6 Major Cold & Allergy Medicines That Don’t Work

by Dominique Lambright

If you get ill with the sniffles this season, you might be motivated to create a workaround for your go-to treatment.

Widely Sold Oral Decongestants

In a unanimous decision, a panel from the US Food and Drug Administration (FDA) concluded that phenylephrine, the active component in approximately 300 million units of over-the-counter drugs, did not actually function. According to Mark Dykewicz, MD, professor and department chief of allergy and immunology at Saint Louis University School of Medicine, “modern trials, when carefully performed, are not demonstrating any improvement in congestion with phenylephrine.” The committee found that oral preparations were the least effective.

Phenylephrine, frequently branded as “PE,” is present in medications such as Sudafed PE, Vicks DayQuil and NyQuil Sinex Nighttime Sinus Relief, Robitussin Peak Cold Nighttime Nasal Relief, Mucinex Sinus-Max, Theraflu, and Benadryl Allergy Plus Congestion.

The chemical came into its own in the early 2000s as a substitute for pseudoephedrine, which was relocated behind the counter to limit its misuse as an ingredient to produce methamphetamine. A reported 80 percent of the oral decongestant category is made up of this ingredient. However, for a more natural route to better breathing, here are some congestion solutions recommended.

Tochi Iroku-Malize, MD, MPH, president of the American Academy of Family Physicians and founding chair and professor of family medicine at Hofstra/Northwell in Hempstead, New York, says that the first stages in combating respiratory infection are straightforward. To minimize dehydration and assist in removing mucus, Dr. Iroku-Malize recommends obtaining enough rest, not smoking, and drinking plenty of water.

Run A Humidifier

Mucus can be thinned and sinus irritation reduced by using a humidifier or cool-mist vaporizer. 

Consider Trying Nasal Irrigation

Using a neti pot or another device to rinse your nasal passages will help wash out your sinuses and help release heavy mucus. Whenever possible, it is recommended that patients drink sterile water, which has been boiled for three to five minutes, or distilled water.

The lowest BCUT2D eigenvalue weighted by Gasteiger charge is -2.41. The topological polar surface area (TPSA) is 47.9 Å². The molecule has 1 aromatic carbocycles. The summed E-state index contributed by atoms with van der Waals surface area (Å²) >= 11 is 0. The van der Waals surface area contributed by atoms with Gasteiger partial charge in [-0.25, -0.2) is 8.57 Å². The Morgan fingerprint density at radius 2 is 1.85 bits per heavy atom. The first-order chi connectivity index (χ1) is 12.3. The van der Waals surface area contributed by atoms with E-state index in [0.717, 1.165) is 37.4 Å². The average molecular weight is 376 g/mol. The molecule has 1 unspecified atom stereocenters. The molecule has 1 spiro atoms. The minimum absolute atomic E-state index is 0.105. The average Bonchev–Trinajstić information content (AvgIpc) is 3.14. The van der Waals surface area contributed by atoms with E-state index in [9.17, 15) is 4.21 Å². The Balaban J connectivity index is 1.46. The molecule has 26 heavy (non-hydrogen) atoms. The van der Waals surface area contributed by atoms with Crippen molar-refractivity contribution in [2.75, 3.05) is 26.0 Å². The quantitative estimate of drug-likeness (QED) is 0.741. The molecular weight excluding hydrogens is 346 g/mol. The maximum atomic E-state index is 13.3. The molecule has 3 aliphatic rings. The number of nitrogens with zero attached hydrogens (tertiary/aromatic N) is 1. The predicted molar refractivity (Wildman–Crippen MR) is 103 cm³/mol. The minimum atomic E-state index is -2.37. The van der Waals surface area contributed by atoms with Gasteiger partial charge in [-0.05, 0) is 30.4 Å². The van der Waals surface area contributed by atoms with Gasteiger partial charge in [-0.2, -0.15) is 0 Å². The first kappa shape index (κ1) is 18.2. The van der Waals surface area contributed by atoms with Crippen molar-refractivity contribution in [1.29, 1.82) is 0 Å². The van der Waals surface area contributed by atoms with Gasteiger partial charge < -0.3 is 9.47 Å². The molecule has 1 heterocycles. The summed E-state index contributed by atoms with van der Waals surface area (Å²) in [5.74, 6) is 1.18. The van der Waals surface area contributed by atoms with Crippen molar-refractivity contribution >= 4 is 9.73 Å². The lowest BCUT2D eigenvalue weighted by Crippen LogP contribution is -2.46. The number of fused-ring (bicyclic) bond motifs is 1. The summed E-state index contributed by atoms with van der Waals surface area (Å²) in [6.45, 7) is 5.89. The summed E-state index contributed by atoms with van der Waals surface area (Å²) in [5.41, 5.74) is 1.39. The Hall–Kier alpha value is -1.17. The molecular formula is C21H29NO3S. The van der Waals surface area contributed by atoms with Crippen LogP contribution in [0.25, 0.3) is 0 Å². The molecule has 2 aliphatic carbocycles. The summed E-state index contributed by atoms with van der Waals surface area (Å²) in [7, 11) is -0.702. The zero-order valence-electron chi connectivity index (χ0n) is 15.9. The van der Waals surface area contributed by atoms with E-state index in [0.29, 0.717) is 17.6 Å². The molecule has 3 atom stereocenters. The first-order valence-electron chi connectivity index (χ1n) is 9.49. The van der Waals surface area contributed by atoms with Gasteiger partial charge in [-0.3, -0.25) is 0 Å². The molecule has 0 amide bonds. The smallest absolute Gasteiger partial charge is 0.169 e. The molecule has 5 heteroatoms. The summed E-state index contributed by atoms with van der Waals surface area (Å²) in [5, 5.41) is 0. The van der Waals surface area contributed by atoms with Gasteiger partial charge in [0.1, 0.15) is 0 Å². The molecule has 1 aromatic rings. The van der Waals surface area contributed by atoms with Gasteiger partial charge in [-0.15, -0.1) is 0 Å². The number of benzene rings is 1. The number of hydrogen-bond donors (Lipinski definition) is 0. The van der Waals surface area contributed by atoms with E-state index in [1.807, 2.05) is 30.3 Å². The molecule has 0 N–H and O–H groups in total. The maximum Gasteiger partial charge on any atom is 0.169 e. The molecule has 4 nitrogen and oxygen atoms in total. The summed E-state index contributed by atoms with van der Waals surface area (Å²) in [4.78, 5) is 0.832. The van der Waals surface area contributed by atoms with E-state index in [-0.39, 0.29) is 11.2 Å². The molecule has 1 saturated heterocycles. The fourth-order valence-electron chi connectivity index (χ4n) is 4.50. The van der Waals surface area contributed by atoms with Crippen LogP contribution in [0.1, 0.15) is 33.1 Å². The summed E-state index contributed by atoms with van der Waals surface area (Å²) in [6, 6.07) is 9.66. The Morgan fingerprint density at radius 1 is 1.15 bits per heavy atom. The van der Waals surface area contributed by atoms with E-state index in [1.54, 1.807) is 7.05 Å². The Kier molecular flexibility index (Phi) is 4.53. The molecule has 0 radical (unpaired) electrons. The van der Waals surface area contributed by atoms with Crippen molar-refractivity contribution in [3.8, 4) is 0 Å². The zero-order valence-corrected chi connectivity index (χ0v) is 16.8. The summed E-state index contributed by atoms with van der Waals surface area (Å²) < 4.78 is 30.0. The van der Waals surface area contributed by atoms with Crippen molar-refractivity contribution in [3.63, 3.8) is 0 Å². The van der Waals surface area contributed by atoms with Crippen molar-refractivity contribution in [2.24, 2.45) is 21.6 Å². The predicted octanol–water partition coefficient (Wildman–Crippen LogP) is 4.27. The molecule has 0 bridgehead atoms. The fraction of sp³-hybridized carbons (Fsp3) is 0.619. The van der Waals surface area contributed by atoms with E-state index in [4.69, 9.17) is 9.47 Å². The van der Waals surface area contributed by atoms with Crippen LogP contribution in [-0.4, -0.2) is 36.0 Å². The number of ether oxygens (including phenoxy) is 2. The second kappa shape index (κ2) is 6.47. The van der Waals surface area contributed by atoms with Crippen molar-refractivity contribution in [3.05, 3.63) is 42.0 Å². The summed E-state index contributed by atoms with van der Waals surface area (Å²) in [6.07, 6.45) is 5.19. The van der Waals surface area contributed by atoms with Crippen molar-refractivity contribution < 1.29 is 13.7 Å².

Saline or saltwater nose drops can also help remove nasal mucus and improve airflow.

You can relieve nasal pressure and inflammation by inhaling the steam in a hot shower. It takes effort, but you’ll feel much better if you push yourself. You might also try resting your face on a heated cloth for a few minutes.

Spice Things Up

Dr. Robert Glatter, an emergency medicine instructor at New York’s Lenox Hill Hospital, says: The following four dietary additives have been shown to increase mucus production and cause nasal congestion:

  • Red pepper flakes
  • garlic
  • turmeric powder
  • fresh ginger

As a result, nasal congestion will be relieved, and mucus will have an easy way to escape.

Diffuse Essential Oils

Dr. Glatter believes eucalyptus, peppermint, and rosemary oils may help for up to three days. A diffuser can be used for aromatherapy. When added to hot water and inhaled, eucalyptus oil “seems to hold the most promise,” he says.

Prop Up Your Head When You Sleep

Sleeping with a couple of additional pillows can assist in a clear nose and sinus passages, as congestion is generally at its greatest while lying down.

Drink More Fluids

Dr. Glatter explains that increasing fluid consumption will help release heavy mucus obstructing nasal and sinus passageways, thus mom was correct all along. If you’re feeling stuffy, try drinking a warm beverage.

Know When To Call Your Doctor

According to Dr. Iroku-Malize, the majority of cold and flu symptoms, including congestion, clear up on their own within a week. Make an appointment with your primary care physician if your symptoms, such as difficulty breathing or a fever, persist.